If you Google appropriate search words, with patience, you will find plenty. Sorry, I don't have time to count them.


we all know there are plenty of Hubble images,

and you know darn good and well we are specifically talking about the Moon imagery here

i think maybe you want to change the subject for a reason ?


edit on 18-11-2010 by easynow because: not sure



posted on Nov, 18 2010 @ 07:08 AM
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Hubble's focal length is set to focus on far away objects -- it does not do very well up-close.

In addition, although Hubble's resolution is good (0.1 arc seconds) it is not "great". At that resolution, Hubble's Moon pictures would come out to be about 100 meters (about 300 feet) per pixel. We already have pictures of the Moon that are better than that, so why use Hubble's valuable time taking inferior pictures of the Moon?

Hubble's superiority as a telescope is not necessarily in its resolution, but rather in its light gathering capabilities. That is to say, Hubble can get spectacular images because it can train its equipment on one precise spot in the sky for a VERY long time (hours, days, even weeks) and be able to gather enough light to see a far away object that is too dim to see with ground based telescopes.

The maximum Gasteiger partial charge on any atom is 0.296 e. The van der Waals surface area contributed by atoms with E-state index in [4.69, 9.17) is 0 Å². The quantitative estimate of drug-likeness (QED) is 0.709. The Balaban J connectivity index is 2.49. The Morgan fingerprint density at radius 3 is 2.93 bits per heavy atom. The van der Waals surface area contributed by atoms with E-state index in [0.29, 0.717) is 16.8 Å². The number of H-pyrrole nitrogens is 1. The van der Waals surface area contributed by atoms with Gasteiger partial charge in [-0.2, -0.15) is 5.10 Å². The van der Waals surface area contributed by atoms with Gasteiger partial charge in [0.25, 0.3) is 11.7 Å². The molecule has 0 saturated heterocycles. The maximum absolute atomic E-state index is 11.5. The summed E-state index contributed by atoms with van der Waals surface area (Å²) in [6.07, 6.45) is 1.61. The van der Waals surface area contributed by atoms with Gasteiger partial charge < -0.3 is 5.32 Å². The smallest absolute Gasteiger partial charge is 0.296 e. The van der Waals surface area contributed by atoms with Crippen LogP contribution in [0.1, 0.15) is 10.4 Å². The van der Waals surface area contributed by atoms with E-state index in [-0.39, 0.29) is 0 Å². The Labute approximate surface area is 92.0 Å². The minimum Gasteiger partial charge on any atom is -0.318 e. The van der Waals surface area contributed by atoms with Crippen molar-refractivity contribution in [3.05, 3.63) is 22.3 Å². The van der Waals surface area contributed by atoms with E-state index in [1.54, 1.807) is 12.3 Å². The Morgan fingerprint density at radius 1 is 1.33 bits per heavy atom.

There are many ground based telescopes that have a higher magnification (larger mirrors) than Hubble, but they CAN NOT continually view on one precise spot for days at a time in an efficient manner.

The bottom line is this:
It's the light gathering that makes Hubble spectacular, not magnification. That, along with the focal length, makes it a poor tool for viewing the Moon in detail.


edit on 11/18/2010 by Soylent Green Is People because: (no reason given)



posted on Nov, 18 2010 @ 08:03 AM
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reply to post by Soylent Green Is People
 



thanks for the reply Soylent but

what does any of that have to do with me wanting to find pictures that have already been taken



posted on Nov, 18 2010 @ 08:13 AM
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Originally posted by easynow
reply to post by Soylent Green Is People
 



thanks for the reply Soylent but